Goals and Purpose (Luke 5:11)

In the summer between my graduation from high school and my freshman year in college, my dad introduced me to the concept of setting goals. Dad was excited about the concept and he wanted me to be excited, too. And so, in a manner consistent with my personality, I became zealous about setting goals. If one or two major goals was good, then five goals in every area of my life had to be better. I listened to all the tapes (cassette tapes were big back then) and all the motivational speakers, and I had my system for how I was going to achieve all these spectacular goals. But there was one glaring problem with all these goals: I had no purpose for my life, so the goals were pointless. The goals led nowhere. My goals were arbitrarily chosen because their achievement would boost my ego or would impress others or would please my dad. Or they were just chosen because that goal seemed like a good idea at the time. But without a purpose, or at least a mission, the goals were all pursued in vain. “Vanity of vanities! All is vanity.” And again, to quote Solomon in Ecclesiastes, all these goals were just “a striving after wind.”

In this post I want to explore these twin ideas of goals and purpose so that we get them in the right order and so that we see the difference that Jesus Christ makes in giving us a compelling purpose in life.


It may sound like I am against setting goals, but this is not the case. I truly believe that the vast majority of people in general do not set goals, and I think that a significant percentage of people have never set and achieved a single goal in their life. So those who do set goals have a greater sense of direction and are likely to achieve more than those who do not, or at least that is how the logic goes. What I am questioning is goals without purpose or mission.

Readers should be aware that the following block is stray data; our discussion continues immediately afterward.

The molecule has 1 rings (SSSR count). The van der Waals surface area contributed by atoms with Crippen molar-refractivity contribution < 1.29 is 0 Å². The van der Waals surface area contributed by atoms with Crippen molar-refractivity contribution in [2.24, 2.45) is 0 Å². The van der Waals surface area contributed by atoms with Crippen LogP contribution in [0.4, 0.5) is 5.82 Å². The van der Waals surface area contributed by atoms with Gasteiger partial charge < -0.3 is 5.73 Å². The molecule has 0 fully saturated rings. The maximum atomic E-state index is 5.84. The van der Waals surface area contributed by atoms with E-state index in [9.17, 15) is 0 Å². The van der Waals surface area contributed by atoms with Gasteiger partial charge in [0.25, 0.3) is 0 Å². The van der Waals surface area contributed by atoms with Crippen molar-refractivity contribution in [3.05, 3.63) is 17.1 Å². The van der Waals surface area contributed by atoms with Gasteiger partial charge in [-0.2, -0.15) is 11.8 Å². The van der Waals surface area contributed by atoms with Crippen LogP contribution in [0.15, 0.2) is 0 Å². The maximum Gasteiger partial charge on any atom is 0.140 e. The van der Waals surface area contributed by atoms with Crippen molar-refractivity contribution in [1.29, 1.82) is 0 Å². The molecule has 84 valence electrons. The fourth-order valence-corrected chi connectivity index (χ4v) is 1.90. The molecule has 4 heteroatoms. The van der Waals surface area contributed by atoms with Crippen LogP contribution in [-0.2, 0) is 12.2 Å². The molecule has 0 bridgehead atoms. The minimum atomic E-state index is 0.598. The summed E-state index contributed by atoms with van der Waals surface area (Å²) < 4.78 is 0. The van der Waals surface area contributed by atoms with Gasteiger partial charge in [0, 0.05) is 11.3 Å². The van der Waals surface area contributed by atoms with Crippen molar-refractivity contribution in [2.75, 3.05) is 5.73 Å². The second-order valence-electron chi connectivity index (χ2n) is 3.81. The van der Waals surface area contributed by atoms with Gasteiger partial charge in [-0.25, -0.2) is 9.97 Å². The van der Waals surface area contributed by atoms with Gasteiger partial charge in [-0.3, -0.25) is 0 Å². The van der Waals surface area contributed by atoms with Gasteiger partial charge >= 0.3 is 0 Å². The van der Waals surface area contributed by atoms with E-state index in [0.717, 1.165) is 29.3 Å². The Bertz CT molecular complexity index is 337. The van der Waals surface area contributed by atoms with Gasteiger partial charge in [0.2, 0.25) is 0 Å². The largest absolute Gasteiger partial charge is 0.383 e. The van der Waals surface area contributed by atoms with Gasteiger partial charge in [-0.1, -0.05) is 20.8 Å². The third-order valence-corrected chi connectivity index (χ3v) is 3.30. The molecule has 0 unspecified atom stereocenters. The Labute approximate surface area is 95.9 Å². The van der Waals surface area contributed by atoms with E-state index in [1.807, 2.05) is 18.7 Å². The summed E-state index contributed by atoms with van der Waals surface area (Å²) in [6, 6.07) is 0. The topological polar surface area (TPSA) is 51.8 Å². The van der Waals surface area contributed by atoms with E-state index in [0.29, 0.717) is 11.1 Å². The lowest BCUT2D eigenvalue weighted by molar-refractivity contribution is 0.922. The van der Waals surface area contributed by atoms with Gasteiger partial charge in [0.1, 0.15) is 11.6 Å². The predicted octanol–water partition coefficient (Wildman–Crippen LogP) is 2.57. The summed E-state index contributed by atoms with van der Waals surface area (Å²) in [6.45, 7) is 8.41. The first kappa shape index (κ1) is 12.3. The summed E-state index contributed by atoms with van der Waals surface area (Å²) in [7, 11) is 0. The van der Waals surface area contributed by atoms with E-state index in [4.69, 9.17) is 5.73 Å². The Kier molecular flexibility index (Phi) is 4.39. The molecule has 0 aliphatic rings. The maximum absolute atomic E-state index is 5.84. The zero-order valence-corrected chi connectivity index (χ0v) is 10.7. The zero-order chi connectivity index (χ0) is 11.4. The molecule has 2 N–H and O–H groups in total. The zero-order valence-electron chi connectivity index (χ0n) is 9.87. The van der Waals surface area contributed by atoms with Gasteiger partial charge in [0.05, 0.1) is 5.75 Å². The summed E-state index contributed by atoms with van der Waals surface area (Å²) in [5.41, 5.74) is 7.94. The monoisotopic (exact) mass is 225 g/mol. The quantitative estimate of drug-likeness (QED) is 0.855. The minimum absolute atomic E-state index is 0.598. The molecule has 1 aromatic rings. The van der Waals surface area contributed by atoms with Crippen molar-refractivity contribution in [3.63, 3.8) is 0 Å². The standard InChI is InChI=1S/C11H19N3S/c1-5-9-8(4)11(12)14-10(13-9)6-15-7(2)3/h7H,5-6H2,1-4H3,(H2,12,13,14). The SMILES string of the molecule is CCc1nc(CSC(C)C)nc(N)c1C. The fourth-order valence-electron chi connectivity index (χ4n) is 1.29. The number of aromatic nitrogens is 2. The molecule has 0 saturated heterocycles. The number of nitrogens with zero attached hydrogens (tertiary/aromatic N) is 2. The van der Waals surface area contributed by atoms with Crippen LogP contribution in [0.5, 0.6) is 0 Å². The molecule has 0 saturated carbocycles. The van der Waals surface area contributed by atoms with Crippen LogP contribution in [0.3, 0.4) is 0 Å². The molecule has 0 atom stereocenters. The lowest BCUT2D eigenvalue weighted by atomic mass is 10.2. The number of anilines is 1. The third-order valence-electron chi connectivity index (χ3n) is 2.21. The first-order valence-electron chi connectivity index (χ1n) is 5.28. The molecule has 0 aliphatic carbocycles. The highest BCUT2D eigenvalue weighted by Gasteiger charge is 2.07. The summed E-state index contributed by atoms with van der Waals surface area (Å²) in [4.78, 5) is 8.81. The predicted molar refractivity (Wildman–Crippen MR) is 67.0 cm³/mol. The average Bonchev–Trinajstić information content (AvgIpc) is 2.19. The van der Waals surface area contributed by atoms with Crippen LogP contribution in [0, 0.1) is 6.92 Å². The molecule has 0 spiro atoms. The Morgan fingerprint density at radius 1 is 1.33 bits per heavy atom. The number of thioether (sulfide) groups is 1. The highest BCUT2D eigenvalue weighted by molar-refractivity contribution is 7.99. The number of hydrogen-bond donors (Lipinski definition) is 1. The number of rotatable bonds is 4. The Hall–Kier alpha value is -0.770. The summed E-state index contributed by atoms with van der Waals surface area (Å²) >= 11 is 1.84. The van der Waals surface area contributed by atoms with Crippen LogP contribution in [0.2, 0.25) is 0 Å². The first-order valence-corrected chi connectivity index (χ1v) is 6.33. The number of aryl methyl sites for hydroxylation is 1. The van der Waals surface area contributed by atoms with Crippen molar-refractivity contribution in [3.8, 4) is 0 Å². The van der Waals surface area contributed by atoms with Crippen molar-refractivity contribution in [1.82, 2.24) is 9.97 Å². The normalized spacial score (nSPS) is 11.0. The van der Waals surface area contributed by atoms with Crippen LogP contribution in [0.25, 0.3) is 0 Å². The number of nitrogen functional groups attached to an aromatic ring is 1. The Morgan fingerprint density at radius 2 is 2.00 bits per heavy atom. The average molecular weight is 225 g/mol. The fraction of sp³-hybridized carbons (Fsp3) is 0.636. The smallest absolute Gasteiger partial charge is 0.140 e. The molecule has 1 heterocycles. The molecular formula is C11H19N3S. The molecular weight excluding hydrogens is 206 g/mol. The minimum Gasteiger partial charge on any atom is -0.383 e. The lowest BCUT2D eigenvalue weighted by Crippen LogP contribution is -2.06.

But goals presuppose a mission or a purpose because goals only exist to help achieve a purpose. Goals are useful tools for the one who has defined their purpose. You might even say that the purpose of the goal is to help the person achieve their purpose.

A goal defines a directed journey while the purpose defines the destination or the objective.


The purpose establishes the context of the goal. Therefore, it is only with a defined purpose that a goal has a context and thus has a meaning and a function.

Ideally, establishing goals involves answering very simple “why” questions. The consistent answer to a “Why” question about a goal is, “Because (we think) it helps us achieve our purpose.” Several goals may be compared to determine which goal most effectively helps achieve our purpose, but every goal is created to help us achieve our purpose. You can see that goals without a purpose is a fool’s errand. You are roaring down the on-ramp of the interstate with no place to go. “We don’t know where we’re going, but we are getting there in a hurry.”


Having goals without a purpose is a lot like seeking directions without a destination. In Alice in Wonderland, Alice has a conversation with the Cheshire Cat, who is sitting in the tree at the fork in the road. Alice asks, “Would you tell me, please, which way I ought to go from here?” “That depends a good deal on where you want to get to,” said the Cat. “I don’t much care where—” said Alice. “Then it doesn’t matter which way you go,” said the Cat. “—so long as I get somewhere,” Alice added as an explanation. “Oh, you’re sure to do that,” said the Cat, “if you only walk long enough.” The absurdity of this situation illustrates the vanity of goals without a purpose.


Just as no amount of works can ever produce righteousness, so no number of goals can ever produce a purpose in life. This is the lesson that I learned after ten years of fervent goal-seeking. I found out that many goals without a purpose is exactly as useful as zero goals without a purpose. It is all “striving after wind.” Without a purpose, goals are useless.


In the plant where I worked for six years as a Buyer, the Human Resources Department would put posters on the wall to motivate good employee behavior. Most of the posters were unmemorable, but one message has stuck with me for almost two decades. The message was:

The first step to getting what you want in life: DECIDING WHAT YOU WANT IN LIFE

As I read the book of “Ecclesiastes” in the Bible, I sense that Solomon’s main frustration was that he was a man with immense abilities and with almost limitless resources at his disposal, but that, for all his remarkable achievement, our hero had not answered the essential question that every person must answer: “What is my purpose in life?”